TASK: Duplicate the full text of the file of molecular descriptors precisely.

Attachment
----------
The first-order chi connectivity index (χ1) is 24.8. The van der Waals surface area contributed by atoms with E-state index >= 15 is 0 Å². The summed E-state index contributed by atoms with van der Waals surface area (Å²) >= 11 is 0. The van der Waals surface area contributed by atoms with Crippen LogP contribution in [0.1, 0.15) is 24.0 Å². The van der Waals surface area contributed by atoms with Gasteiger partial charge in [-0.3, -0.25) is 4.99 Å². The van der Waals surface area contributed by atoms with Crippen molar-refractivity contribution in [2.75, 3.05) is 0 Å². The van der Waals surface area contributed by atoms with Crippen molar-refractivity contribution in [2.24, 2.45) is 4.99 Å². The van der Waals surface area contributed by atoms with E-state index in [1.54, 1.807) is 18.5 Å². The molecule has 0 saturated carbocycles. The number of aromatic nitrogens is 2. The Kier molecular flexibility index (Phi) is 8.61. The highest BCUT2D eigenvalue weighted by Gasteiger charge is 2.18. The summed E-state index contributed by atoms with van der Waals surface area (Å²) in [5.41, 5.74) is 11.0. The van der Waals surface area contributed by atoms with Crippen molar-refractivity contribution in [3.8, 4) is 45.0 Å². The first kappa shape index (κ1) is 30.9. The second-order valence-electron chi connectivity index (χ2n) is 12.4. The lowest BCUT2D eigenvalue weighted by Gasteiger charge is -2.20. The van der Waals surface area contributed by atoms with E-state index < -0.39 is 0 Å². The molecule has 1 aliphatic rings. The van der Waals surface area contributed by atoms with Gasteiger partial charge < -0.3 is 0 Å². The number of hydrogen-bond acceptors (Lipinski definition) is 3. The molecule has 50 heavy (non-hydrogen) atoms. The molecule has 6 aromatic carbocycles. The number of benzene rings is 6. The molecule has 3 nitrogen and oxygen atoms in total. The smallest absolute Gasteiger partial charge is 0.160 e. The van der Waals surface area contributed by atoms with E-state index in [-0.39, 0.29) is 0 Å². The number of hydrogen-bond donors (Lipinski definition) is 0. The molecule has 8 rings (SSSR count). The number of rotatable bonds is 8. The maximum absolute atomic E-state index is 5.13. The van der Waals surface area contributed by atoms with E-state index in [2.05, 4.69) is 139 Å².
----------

The first-order chi connectivity index (χ1) is 24.8. The van der Waals surface area contributed by atoms with E-state index >= 15 is 0 Å². The summed E-state index contributed by atoms with van der Waals surface area (Å²) >= 11 is 0. The van der Waals surface area contributed by atoms with Crippen LogP contribution in [0.1, 0.15) is 24.0 Å². The van der Waals surface area contributed by atoms with Gasteiger partial charge in [-0.3, -0.25) is 4.99 Å². The van der Waals surface area contributed by atoms with Crippen molar-refractivity contribution in [2.75, 3.05) is 0 Å². The van der Waals surface area contributed by atoms with Crippen molar-refractivity contribution in [2.24, 2.45) is 4.99 Å². The van der Waals surface area contributed by atoms with E-state index in [1.54, 1.807) is 18.5 Å². The molecule has 0 saturated carbocycles. The number of aromatic nitrogens is 2. The Kier molecular flexibility index (Phi) is 8.61. The highest BCUT2D eigenvalue weighted by Gasteiger charge is 2.18. The summed E-state index contributed by atoms with van der Waals surface area (Å²) in [5.41, 5.74) is 11.0. The van der Waals surface area contributed by atoms with Crippen molar-refractivity contribution in [3.8, 4) is 45.0 Å². The first kappa shape index (κ1) is 30.9. The second-order valence-electron chi connectivity index (χ2n) is 12.4. The lowest BCUT2D eigenvalue weighted by Gasteiger charge is -2.20. The van der Waals surface area contributed by atoms with E-state index < -0.39 is 0 Å². The molecule has 1 aliphatic rings. The van der Waals surface area contributed by atoms with Gasteiger partial charge < -0.3 is 0 Å². The number of hydrogen-bond acceptors (Lipinski definition) is 3. The molecule has 50 heavy (non-hydrogen) atoms. The molecule has 6 aromatic carbocycles. The number of benzene rings is 6. The molecule has 3 nitrogen and oxygen atoms in total. The smallest absolute Gasteiger partial charge is 0.160 e. The van der Waals surface area contributed by atoms with E-state index in [-0.39, 0.29) is 0 Å². The number of hydrogen-bond donors (Lipinski definition) is 0. The molecule has 8 rings (SSSR count). The number of rotatable bonds is 8. The maximum absolute atomic E-state index is 5.13. The van der Waals surface area contributed by atoms with E-state index in [2.05, 4.69) is 139 Å².